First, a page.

О проблеме логико-термальной эквивалентности недетерминированных стандартных схем программ
This book constitutes the refereed proceedings of the 13th International Haifa Verification Conference, HVC 2017, held in Haifa, Israel in November 2017. The 13 revised full papers presented together with 4 poster and 5 tool demo papers were carefully reviewed and selected from 45 submissions. They are dedicated to advance the state of the art and state of the practice in verification and testing and are discussing future directions of testing and verification for hardware, software, and complex hybrid systems.
Finite state transducers over semigroups can be regarded as a formal model of sequential reactive programs. In this paper we introduce a uniform tech- nique for checking eectively functionality, k-valuedness, equivalence and inclusion for this model of computation in the case when a semigroup these transducers op- erate over is embeddable in a decidable group.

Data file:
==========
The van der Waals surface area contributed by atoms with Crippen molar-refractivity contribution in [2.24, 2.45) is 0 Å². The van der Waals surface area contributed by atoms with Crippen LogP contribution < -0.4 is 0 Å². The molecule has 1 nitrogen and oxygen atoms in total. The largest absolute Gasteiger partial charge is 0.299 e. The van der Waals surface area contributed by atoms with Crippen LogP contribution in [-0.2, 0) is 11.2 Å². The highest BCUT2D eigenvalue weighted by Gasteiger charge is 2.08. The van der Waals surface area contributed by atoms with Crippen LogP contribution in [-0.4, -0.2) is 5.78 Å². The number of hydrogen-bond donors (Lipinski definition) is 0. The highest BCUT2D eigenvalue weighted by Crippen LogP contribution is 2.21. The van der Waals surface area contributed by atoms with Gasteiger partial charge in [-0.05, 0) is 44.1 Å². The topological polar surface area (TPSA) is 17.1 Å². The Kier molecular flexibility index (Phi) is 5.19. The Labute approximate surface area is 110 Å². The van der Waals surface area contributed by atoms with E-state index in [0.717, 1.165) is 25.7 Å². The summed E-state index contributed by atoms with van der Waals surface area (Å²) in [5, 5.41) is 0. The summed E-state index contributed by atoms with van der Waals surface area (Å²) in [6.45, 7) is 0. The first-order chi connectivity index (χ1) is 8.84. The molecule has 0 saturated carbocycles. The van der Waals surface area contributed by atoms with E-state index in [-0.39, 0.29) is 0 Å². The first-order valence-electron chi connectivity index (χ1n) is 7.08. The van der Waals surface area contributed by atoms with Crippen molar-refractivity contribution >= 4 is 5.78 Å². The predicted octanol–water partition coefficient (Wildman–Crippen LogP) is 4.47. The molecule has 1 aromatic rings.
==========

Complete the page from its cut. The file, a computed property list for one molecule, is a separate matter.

Finite state transducers extend the finite state automata to model functions on strings or lists. They may be used also as simple models of sequential reactive programs. These programs operate in the interaction with the environment permanently receiving data (requests) from it. At receiving a piece of data such program performs a sequence of actions. When certain control points are achieved a program outputs the current results of computation as a response. It is significant that different sequences of actions may yield the same result. Therefore, the basic actions of a program may be viewed as generating elements of some appropriate semigroup, and the result of computation may be regarded as the composition of actions performed by the program. This paper offers an alternative technique for the analysis of finite state transducers over semigroups. To check the equivalence of two initial transducers we associate with them a Labeled Transition Systems (LTS). Each path in this LTS represents all possible runs of the initial transducers on the same input word. Every node of the LTS keeps track of the states of the initial transducers achieved at reading some input word and the deficiency of the output words computed so far. If both transducers reach their final states and the deficiency of their outputs is nonzero then this indicates that the initial transducers produce different images for the same word, and, hence, they are not equivalent. The nodes of the LTS that capture this effect are called rejecting nodes. Thus, the equivalence checking of the initial transducers is reduced to checking the reachability of rejecting nodes in the LTS. We show that one needs to analyze only a bounded fragment of the LTS to certify (un)reachability of rejecting nodes. The size of this fragment is polynomial of the size of the initial transducers if both transducers are deterministic, and single-exponential if they are k-bounded. The same approach is applicable for checking k-valuedness of transducers over semigroups.